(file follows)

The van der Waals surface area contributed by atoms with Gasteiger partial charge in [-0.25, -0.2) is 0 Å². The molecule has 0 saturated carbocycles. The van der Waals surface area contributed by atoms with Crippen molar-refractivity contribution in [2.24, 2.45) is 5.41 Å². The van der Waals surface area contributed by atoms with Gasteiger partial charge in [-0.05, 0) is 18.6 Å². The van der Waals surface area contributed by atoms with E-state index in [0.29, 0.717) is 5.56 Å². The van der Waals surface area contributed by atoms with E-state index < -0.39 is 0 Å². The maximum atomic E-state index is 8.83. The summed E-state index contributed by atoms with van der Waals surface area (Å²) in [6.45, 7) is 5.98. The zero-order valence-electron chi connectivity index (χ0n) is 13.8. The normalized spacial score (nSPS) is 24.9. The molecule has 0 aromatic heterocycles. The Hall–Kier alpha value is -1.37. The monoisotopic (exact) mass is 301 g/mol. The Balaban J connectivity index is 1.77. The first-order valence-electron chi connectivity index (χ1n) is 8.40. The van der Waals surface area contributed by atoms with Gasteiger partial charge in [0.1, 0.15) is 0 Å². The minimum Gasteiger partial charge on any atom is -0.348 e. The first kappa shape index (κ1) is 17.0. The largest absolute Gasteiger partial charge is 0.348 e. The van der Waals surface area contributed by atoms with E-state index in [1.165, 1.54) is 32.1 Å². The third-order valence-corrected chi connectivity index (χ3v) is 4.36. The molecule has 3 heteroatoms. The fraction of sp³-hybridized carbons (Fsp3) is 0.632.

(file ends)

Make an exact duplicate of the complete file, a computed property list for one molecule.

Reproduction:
The van der Waals surface area contributed by atoms with Gasteiger partial charge in [-0.25, -0.2) is 0 Å². The molecule has 0 saturated carbocycles. The van der Waals surface area contributed by atoms with Crippen molar-refractivity contribution in [2.24, 2.45) is 5.41 Å². The van der Waals surface area contributed by atoms with Gasteiger partial charge in [-0.05, 0) is 18.6 Å². The van der Waals surface area contributed by atoms with E-state index in [0.29, 0.717) is 5.56 Å². The van der Waals surface area contributed by atoms with E-state index < -0.39 is 0 Å². The maximum atomic E-state index is 8.83. The summed E-state index contributed by atoms with van der Waals surface area (Å²) in [6.45, 7) is 5.98. The zero-order valence-electron chi connectivity index (χ0n) is 13.8. The normalized spacial score (nSPS) is 24.9. The molecule has 0 aromatic heterocycles. The Hall–Kier alpha value is -1.37. The monoisotopic (exact) mass is 301 g/mol. The Balaban J connectivity index is 1.77. The first-order valence-electron chi connectivity index (χ1n) is 8.40. The van der Waals surface area contributed by atoms with Gasteiger partial charge in [0.1, 0.15) is 0 Å². The minimum Gasteiger partial charge on any atom is -0.348 e. The first kappa shape index (κ1) is 17.0. The largest absolute Gasteiger partial charge is 0.348 e. The van der Waals surface area contributed by atoms with E-state index in [1.165, 1.54) is 32.1 Å². The third-order valence-corrected chi connectivity index (χ3v) is 4.36. The molecule has 3 heteroatoms. The fraction of sp³-hybridized carbons (Fsp3) is 0.632.